Porsche 911 Turbo hybrid prototype hits the Nurburgring

2 years, 9 months ago - 13 July 2021, autocar
Porsche 911 Turbo hybrid prototype hits the Nurburgring
Upcoming electrified sports car has been seen undergoing development in public for the first time

Porsche looks to be testing an electrified version of its 911 flagship at the Nürburgring, suggesting the launch of the long-mooted hybrid variant is on the horizon. 

Based on the top-rung 911 Turbo, this prototype wore the tell-tale yellow sticker that's mandatory for hybridised test vehicles in Germany and had blacked-out rear windows - likely to hide additional batteries and their associated wiring. 

 Porsche has previously confirmed that the current Mk8 (992-series) 911 was developed to accommodate both mild-hybrid and plug-in hybrid powertrains, primarily by allowing more space in the rear end to integrate a disc-shaped electric motor into the gearbox.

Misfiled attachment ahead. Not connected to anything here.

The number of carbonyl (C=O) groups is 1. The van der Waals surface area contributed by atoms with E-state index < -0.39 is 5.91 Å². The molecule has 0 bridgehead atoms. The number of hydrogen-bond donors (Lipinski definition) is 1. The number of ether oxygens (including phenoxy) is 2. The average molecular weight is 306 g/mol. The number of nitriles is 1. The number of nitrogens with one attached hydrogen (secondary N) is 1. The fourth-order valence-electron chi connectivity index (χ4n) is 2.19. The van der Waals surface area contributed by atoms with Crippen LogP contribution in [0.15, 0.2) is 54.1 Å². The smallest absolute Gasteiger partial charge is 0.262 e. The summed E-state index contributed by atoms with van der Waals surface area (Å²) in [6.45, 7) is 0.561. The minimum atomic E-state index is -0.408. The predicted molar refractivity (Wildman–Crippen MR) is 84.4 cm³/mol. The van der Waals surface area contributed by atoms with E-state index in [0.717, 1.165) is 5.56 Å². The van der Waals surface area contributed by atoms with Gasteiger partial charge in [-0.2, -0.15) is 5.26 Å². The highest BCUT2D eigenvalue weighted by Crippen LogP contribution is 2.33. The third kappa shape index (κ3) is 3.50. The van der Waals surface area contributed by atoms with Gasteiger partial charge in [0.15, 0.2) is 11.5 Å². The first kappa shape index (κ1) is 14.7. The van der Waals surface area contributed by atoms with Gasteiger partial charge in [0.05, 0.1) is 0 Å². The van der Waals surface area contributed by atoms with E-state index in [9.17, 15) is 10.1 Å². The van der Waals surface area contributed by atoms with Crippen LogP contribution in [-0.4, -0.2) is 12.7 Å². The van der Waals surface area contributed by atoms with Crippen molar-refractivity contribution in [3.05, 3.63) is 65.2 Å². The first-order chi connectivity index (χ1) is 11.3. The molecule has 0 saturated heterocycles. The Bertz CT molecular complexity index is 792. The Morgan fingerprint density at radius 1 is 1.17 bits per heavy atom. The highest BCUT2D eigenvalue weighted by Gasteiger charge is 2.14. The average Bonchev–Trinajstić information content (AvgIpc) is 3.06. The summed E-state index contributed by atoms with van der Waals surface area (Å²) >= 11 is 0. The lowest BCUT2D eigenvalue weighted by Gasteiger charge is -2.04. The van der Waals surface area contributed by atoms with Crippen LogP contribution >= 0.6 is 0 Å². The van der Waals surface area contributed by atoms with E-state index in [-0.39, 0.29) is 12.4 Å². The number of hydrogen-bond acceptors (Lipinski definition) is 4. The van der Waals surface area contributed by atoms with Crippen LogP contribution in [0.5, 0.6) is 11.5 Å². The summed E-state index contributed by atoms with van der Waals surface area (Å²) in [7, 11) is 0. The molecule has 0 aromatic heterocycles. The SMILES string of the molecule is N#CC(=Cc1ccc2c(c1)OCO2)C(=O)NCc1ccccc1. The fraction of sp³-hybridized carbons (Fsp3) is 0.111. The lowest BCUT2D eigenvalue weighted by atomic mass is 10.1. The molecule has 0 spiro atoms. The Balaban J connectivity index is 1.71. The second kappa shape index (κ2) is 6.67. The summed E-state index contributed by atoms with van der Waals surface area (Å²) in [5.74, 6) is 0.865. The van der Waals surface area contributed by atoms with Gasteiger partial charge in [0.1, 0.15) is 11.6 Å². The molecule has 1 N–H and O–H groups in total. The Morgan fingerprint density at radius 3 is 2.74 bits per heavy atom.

August Achleitner, then head of sports car development, told Autocar in 2018: "We’ve taken the experience we gained with hybrid versions of the Cayenne and Panamera, as well as the 918 Spyder, and applied it to the new 911. In the future, this will allow us to offer [the 911] with pure-electric capability.”

As part of the mechanical adaptation for the hybrid, the 911 uses a gearset based on that used by the Panamera and Cayenne hybrids. It's 100mm shorter than that used by the 991-generation car, opening up space at the rear of the gearbox for an EV motor. 

The eight-speed automatic gearbox has also been uprated to cope with higher torque loads than in the previous car. 

At this stage, little is known of its precise technical make-up or performance potential, but Achleitner hinted that rough pace parity with the Panamera S E-Hybrid could be expected, which suggests a 911 hybrid could pack up to 671bhp and 626lb ft. 

The standard combustion variant of the 911 Turbo produces 572bhp and 553lb ft and can crack the 0-62mph sprint in 2.8sec. Hybrid cars will weigh more but are expected to use front-mounted batteries for improved weight distribution. 

No charging port is visible on this prototype, suggesting the batteries are being charged via brake regeneration, although production-spec cars could bring a different set-up.

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